They said: “The Director General indicated that remote data transmission from safeguards monitoring systems installed at the Chernobyl NPP had been lost.”
The safeguards refer to IAEA work keeping track of nuclear material and waste products generated by nuclear power plants.
Following the destruction of reactor 4 at Chernobyl in 1986, the other reactors at the site continued operating until 2000.
However, a number of people still work on the site performing nuclear decontamination duties.
At least 210 staff members are being held captive by Russian forces at the site.
Although outside of the remnants of reactor 4 radiation levels at the site are relatively low the IAEA is urging Russian forces to allow staff to leave.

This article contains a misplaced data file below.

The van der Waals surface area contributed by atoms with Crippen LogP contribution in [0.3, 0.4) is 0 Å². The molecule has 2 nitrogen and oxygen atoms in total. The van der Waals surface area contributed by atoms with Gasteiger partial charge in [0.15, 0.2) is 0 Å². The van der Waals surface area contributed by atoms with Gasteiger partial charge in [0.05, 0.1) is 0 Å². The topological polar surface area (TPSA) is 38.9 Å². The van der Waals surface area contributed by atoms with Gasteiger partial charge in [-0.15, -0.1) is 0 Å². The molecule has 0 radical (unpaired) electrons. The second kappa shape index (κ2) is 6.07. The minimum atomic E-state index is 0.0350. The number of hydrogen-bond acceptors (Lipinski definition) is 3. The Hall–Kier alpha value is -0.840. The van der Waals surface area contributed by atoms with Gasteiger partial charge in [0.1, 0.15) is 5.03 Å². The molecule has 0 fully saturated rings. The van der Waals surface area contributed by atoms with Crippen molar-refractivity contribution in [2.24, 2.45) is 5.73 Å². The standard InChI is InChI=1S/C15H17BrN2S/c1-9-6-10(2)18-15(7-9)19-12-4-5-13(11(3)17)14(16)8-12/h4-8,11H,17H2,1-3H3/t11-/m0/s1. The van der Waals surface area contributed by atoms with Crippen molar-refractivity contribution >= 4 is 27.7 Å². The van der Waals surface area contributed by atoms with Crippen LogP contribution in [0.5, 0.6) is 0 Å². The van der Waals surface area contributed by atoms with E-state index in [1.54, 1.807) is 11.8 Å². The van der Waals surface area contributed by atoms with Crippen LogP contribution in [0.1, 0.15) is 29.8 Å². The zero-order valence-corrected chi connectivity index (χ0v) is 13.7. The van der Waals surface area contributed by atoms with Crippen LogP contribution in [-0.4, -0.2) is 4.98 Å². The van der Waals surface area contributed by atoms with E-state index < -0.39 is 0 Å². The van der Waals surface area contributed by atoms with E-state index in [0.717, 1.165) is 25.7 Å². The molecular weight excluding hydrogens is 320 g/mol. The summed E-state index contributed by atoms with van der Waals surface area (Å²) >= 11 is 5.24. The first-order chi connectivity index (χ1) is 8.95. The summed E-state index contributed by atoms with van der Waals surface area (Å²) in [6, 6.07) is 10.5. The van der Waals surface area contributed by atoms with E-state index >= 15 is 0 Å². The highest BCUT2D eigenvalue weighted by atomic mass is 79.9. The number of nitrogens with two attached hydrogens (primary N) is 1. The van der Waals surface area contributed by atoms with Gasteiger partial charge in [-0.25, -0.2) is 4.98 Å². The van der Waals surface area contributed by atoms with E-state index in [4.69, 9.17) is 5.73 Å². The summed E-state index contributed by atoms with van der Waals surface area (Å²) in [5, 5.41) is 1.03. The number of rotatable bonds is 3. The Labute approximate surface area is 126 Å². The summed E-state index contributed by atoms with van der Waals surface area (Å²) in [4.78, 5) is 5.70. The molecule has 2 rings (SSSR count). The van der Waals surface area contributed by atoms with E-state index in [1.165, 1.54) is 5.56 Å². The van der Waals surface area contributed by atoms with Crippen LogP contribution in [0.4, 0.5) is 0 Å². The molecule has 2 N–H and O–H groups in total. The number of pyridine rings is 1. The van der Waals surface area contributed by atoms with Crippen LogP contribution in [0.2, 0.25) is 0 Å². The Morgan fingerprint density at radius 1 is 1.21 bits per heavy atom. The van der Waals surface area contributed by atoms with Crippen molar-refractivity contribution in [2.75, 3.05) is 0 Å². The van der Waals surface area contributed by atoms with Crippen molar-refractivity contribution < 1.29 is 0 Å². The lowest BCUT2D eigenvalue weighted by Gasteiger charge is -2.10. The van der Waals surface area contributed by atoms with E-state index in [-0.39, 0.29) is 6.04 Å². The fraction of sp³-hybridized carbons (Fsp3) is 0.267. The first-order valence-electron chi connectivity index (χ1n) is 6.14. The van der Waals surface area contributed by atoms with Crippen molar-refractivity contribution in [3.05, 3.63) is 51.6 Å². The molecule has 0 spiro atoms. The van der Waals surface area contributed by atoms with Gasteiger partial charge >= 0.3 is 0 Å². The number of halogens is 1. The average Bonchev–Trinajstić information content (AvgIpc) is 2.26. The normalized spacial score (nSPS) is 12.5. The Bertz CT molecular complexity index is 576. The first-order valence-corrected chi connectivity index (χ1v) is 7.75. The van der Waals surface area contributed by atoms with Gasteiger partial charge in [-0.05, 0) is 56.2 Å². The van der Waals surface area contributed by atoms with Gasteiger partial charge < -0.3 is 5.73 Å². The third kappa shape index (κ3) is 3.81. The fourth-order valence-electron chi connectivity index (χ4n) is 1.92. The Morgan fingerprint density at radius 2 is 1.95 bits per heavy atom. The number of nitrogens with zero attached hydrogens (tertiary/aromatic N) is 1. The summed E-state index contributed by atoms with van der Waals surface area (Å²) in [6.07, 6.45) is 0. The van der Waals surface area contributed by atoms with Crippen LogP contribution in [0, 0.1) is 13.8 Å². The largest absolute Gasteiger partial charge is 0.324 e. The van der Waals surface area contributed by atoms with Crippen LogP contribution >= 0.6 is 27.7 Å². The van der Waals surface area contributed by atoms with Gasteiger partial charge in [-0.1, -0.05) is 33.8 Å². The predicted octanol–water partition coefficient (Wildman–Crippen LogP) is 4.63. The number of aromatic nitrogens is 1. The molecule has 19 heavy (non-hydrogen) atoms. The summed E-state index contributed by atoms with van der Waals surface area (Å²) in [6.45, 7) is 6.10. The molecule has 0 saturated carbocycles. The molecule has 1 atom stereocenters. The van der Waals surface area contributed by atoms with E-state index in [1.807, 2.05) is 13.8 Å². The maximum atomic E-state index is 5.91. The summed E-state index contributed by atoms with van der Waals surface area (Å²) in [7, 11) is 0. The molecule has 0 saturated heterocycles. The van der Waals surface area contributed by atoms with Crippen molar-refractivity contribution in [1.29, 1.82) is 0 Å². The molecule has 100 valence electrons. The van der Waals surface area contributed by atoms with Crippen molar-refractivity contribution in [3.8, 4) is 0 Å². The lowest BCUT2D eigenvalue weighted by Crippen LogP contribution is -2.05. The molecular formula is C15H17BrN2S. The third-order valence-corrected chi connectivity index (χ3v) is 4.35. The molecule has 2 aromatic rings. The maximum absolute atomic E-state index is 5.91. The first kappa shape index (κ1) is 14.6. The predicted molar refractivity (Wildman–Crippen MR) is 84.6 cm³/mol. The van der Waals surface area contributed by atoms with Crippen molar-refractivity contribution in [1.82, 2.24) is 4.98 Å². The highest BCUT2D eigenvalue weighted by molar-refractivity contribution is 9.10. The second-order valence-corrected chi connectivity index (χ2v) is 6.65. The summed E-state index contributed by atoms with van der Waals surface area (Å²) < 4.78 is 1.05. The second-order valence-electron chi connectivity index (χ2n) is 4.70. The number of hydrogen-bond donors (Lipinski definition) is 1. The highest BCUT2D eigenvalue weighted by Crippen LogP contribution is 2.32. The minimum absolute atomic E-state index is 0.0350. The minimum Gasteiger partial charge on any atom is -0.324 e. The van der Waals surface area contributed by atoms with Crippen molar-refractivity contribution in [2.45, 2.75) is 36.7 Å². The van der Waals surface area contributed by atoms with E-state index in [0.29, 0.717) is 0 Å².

They argue this is to ensure a “safe rotation” of staff to prevent them spending too long at the site to avoid contamination, in line with standard practice since the 1986 disaster.
IAEA director general Rafael Mariano Grossi has offered to travel to Chernobyl to negotiate the release of the staff being held.
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They said: “Stop shooting at a nuclear facility. Stop shooting immediately!
“You threaten the security of the whole world!”
The IAEA has since confirmed that none of the six reactors that produce 20 percent of Ukraine’s electricity were damaged and radiation levels were normal.